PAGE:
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NCLT DELHI INITIATES INSOLVENCY PROCESS AGAINST EMAAR MGF LAND

National Company Law Tribunal, Delhi has initiated a Corporate Insolvency Resolution Process against Emaar MGF Land. The Court has appointed Manoj Kumar Anand as the Insolvency Resolution Professional for the case and had directed him to make the announcement public within three days of the order.

In the instant case one Mr. Neeraj Gupta- Financial Creditor has filed application under Section 7 of the Insolvency and Bankruptcy Code, 2016 read with rule 4 of the Insolvency and Bankruptcy Rules, 2016 for initiation of Corporate Insolvency Resolution Process against the Emaar MGF Land Limited-Corporate Debtor.

The case relates to a home buyer who had purchased an apartment in Palm Greens, KherkiDaula, Gurgaon for total sale consideration of Rs 91,97,879/-. He pleaded that even though he paid Rs. 88,49,036/- of the total consideration, the flat was not delivered to him in proposed time i.e. by July 2014 as per the builder-buyer agreement. The builder did not pay the compensation even when there was inordinate delay in delivering the possession of the said flat.

However, Advocates representing Emaar MGF said that the buyer has failed to pay the amount timely and thus, Insolvency process cannot be initiated as there is no debt due and payable. The amount has already been invested in the project and unit is virtually complete and OC can be issued anytime now.

It was asserted by Emaar MGF that numerous stakeholders are involved in the matter including a huge number of homebuyers, other creditors, vendors etc. who would be put to great inconvenience and duress if the Corporate Insolvency Resolution Process is initiated. On January 4, Emaar MGF also showed the intent to settle the matter amicably which came to court for hearing on 17th January, 2019 which was ultimately rejected by the Court.  

M.M. Kumar, Chief Justice (retired) while passing the order stated that the period of thirty six months plus three months of grace period came to end in July, 2014 and possession of the unit was required to be delivered. A reasonable period of delay of six months to one year is acceptable however, the facts in the present case shows that the project was not completed and the occupation certificate has not been obtained till date. There is extraordinary delay of about five years in delivering the possession and the Financial Creditor-homebuyer cannot be put to ransom by strict construction that the contract is not determined. Stating these, the court said that by no terms or clauses of the flat buyers’ agreement the obligation to deliver possession of the flat within the reasonable period could be excluded and the argument advanced on behalf of the Corporate Debtor was rejected. The Court said that that the possession should have been offered by July, 2015 and therefore, the principal amount along with compensation and interest becomes payable.

Emaar MGF also asserted that the said application of the homebuyer was not maintainable. To this the court explained that in view of the revised definition, any amount raised from an allottee/homebuyer under a real estate project is deemed to be an amount having the commercial effect of a borrowing and this is covered by the definition of financial debt which is specifically amended to include dues of homebuyers as Financial Creditors. Accordingly, the home buyers can initiate Corporate Insolvency Resolution Process against defaulting builder or developer or Financial Creditor.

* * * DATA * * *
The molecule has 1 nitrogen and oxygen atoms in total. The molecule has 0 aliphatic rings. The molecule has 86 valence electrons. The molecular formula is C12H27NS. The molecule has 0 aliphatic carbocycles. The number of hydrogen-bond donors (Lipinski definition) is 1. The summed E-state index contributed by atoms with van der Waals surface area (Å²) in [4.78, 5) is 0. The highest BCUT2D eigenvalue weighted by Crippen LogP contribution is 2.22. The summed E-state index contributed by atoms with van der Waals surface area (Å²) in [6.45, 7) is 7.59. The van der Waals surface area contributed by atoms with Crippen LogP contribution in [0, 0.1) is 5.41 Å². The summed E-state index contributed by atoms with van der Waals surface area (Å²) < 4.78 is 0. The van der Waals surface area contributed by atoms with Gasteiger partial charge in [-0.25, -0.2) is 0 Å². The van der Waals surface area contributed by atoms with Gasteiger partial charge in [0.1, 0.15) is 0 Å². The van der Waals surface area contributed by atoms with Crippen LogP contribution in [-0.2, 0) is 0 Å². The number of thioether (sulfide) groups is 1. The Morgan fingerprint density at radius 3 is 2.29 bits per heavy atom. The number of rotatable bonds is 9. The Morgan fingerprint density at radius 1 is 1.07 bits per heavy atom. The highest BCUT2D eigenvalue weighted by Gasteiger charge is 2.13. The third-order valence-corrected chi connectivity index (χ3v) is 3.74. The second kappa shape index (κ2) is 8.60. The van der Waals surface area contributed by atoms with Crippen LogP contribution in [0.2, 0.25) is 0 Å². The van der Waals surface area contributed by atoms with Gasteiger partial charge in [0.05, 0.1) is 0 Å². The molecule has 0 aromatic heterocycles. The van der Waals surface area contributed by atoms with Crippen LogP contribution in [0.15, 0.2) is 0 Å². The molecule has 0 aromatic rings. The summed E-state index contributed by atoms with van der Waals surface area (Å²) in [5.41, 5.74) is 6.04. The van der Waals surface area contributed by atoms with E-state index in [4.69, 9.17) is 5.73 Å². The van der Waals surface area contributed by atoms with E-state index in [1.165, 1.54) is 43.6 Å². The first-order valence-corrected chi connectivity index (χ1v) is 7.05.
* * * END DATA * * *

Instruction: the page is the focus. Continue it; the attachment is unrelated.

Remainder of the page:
The court also cited the case of Rajendra Kumar Saxena vs. Earth Gracia Buildon Private Limited, wherein it was held that any amount raised from an allottee/homebuyer under a real estate project shall be deemed to be an amount having the commercial effect of borrowing. Thereby, after amendment of the Act, the allottees/homebuyers of real estate project have been treated as Financial Creditors. The amount has been raised from the allottee/homebuyer under a real estate project. In such a situation, not only the debt has a commercial effect of borrowings and come within the scope of financial debt but also the homebuyer in the present case is covered by the definition of financial creditor. And thus, the homebuyer being the financial creditor can invoke Corporate Insolvency Resolution Process under Section 7 of the Code.

The Court said it is confirmed that the Applicant/homebuyer had disbursed the money to the Emaar MGF as consideration for purchase of a residential flat. A considerable long period has elapsed and even the principal amount disbursed has not been repaid by Emaar MGF. It was accordingly held that Emaar MGF has committed default in repayment of the outstanding financial debt. Accordingly, the court admitted the application under Section 7(5)(a) of the Code, with direction to the Interim Insolvency Resolution Professional to make public announcement.

The court has further said that Emaar MGF Land cannot transfer, encumber, alienate or dispose of any of its assets. It cannot foreclose, recover or enforce any security interest created by them. Emaar MGF also cannot recover any property by an owner or lessor where such property is occupied by or in the possession of the company.

WRITTEN BY:

ANKUR SAHA

HEAD- LEGAL VOICE

Divya Patwal

VOICE